Description of Getresponse Cooleremail
Getresponse is primarily an email marketing program Which Allows you to: Cooleremail
Import and host a mailing list and also catch data onto it
create newsletters which could be sent to the subscribers in your mailing list
automate your emails to subscribers via utilization of’autoresponders’
view and analyse statistics related to your email advertising campaigns — open rate, click through, forward etc..
Lately however, Getresponse’s attribute set has developed quite a bit, to the point at which it’s getting more of an’all-purpose’ marketing alternative.
In addition to email advertising, it also supplies training hosting, landing pages, and a few CRM (client relationship management) functionality.
We’ll discuss all these attributes in depth below, but first, let us look at pricing.
Getresponse’s attribute set is arguably one of the most comprehensive out there.
Not only does it provide all the key stuff you’d expect from an email advertising platform – record hosting, templates, autoresponders, analytics and so on, but as mentioned above, it’s recently been expanding the attribute set to the point where it’s morphing into an all-in-one / CRM-style advertising and marketing platform.
The question is if Getresponse is a jack of all trades and master of none – let us drill down into the crucial qualities to find out.
Up until very recently Getresponse support was one of the most comprehensive available for email marketing tools: the company offered phone service together with live chat support, email service and assorted online tutorials / tools.
Regrettably, the phone service has been discontinued. Instead you’ll need to use live chat (24/7) or email support. To be honest, most similar e-marketing platform suppliers only offer these two stations – if telephone support is a deal-breaker for you you may wish to consider Aweber, which nonetheless supplies it (you can read our Aweber review ).
In terms of the caliber of Getresponse support, I have not had to use it very frequently (a fantastic thing) but once I have I’ve discovered it to be a small mixed bag (less of a good thing). Some of those live chat support I’ve received was excellent, and I haven’t needed to wait too long to chat with a broker; the email service less so.
Some of the comments I’ve got from our readers does suggest that there do have to be improvements made concerning the quality of support Getresponse offer. As with a lot of these kinds of companies, I anticipate it often boils down to who you get daily. Cooleremail
Getresponse provides some very comprehensive reporting and analytics choices. You get all the basics of track – open speed, click-through, unsubscribe Prices and so forth – but also to that you will find some very nifty features that are worth a particular mention, namely:
‘one-click segmentation’: the choice to identify people who didn’t participate with an e-newsletter you shipped and set them in a segment of readers that you can then email again using a different version of the e-newsletter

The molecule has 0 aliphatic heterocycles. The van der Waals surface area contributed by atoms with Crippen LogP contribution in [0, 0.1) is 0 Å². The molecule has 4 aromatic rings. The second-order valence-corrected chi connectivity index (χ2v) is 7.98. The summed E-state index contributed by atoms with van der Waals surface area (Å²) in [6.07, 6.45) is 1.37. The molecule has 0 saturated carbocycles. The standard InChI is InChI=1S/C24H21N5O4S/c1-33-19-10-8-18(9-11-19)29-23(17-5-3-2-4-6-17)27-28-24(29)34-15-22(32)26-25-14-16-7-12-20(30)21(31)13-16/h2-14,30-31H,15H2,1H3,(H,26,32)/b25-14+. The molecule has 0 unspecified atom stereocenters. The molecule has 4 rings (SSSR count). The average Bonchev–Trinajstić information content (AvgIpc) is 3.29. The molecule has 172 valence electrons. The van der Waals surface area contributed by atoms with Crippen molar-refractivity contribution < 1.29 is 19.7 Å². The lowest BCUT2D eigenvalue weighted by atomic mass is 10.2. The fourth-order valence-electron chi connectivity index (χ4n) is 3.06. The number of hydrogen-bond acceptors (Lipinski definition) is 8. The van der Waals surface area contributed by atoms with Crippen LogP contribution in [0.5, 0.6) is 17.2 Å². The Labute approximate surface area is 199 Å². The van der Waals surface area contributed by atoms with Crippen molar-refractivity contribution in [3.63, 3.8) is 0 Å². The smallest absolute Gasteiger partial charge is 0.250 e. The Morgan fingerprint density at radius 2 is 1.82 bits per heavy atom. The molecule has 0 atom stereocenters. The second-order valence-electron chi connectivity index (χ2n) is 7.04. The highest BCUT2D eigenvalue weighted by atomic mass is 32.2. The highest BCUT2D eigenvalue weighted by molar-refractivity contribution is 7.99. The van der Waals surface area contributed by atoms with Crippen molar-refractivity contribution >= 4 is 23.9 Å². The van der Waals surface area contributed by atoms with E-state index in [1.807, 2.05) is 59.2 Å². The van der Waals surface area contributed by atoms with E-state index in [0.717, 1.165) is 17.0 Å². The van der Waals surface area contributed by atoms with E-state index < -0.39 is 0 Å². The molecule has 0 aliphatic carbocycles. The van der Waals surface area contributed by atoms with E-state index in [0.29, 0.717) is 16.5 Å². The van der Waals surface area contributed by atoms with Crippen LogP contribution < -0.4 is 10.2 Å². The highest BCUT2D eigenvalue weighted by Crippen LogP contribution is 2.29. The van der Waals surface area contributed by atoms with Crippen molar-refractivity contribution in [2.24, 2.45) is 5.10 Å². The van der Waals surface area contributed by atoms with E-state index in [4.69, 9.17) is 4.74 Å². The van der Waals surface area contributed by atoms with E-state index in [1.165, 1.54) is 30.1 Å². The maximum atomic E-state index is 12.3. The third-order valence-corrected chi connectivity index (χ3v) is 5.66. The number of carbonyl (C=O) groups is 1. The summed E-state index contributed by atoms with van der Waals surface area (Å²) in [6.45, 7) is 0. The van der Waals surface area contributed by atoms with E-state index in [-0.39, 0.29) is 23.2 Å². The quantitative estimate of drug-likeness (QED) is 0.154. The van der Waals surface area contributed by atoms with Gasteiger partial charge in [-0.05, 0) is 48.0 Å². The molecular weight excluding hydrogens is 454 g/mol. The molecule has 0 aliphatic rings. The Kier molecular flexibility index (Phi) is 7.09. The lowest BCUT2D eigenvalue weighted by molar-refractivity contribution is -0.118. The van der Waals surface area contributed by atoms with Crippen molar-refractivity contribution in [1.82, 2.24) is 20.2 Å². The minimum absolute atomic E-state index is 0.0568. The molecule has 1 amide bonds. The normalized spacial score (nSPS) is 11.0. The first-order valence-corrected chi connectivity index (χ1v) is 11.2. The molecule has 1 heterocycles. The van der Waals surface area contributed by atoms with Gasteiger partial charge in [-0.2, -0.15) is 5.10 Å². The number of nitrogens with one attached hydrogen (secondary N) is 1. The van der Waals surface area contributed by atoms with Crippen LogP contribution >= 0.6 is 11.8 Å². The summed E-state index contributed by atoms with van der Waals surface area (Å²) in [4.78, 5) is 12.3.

‘metrics over time’: you can discover just when a lot of your subscribers take action in your emails, and time your future mailouts based on this information
’email ROI’: by adding some tracking code to your post-sales webpage on your site, you can discover how efficiently (or not!) Your email campaigns are driving earnings, and workout your return on investment in electronic mail advertising.
Per-user info – you can click on one of your readers and see where they signed up from, where they are found and which emails they have opened previously.
Mailchimp and Aweber offer some similar reporting performance (especially around sales monitoring ) however Getresponse’s reporting application is definitely one of most featured out there (it certainly trounces the stats options offered by Mad Mimi and Campaign Monitor).
So far so good with Getresponse, but when it comes to templates, Getresponse arguably falls down a little.
Unfortunately, the templates supplied out of the box seem a bit dated; they are not as attractive as those offered by Mailchimp or even Campaign Monitor (and that I marginally prefer Aweber’s offering here too).
On the other hand, the templates are very tweakable – you can change fonts, designs and imagery easily enough with all the controls supplied; and naturally there’s nothing to stop you simply designing your HTML email template and importing the code for this.
Additionally, you will find tons of templates to choose from — over 500 — and they are introduced in easy-to-understand categories, therefore it is generally pretty simple to find a good starting point for a template and edit it before you are delighted with the plan.
If you are really not pleased with the templates offered by Getresponse, there is also the choice of purchasing a template from a third party supplier such as Theme Forest.
Another thing worth pointing out seeing Getresponse’s templates is the assortment of RSS-to-email applications options are not so extensive (just 11 templates are supplied – well short of their 700+ available for regular newsletters!) And a few of them played up a bit for me when I tested them in Outlook (2010). I finally found something that worked for me, but I think there are definitely some improvements that could be created in this area. Cooleremail
Autoresponders are e-newsletters that are delivered to your subscribers at intervals depending on you — you can put them up so that instantly after someone signals up to your mailing list, they receive a welcome message in your company; a week after they can receive a discount deal for a number of your goods or services; three months later they could obtain an invitation to follow you on social networking. And so on.
Getresponse’s autoresponder functionality is a key selling point – it offers among the most comprehensive feature sets available.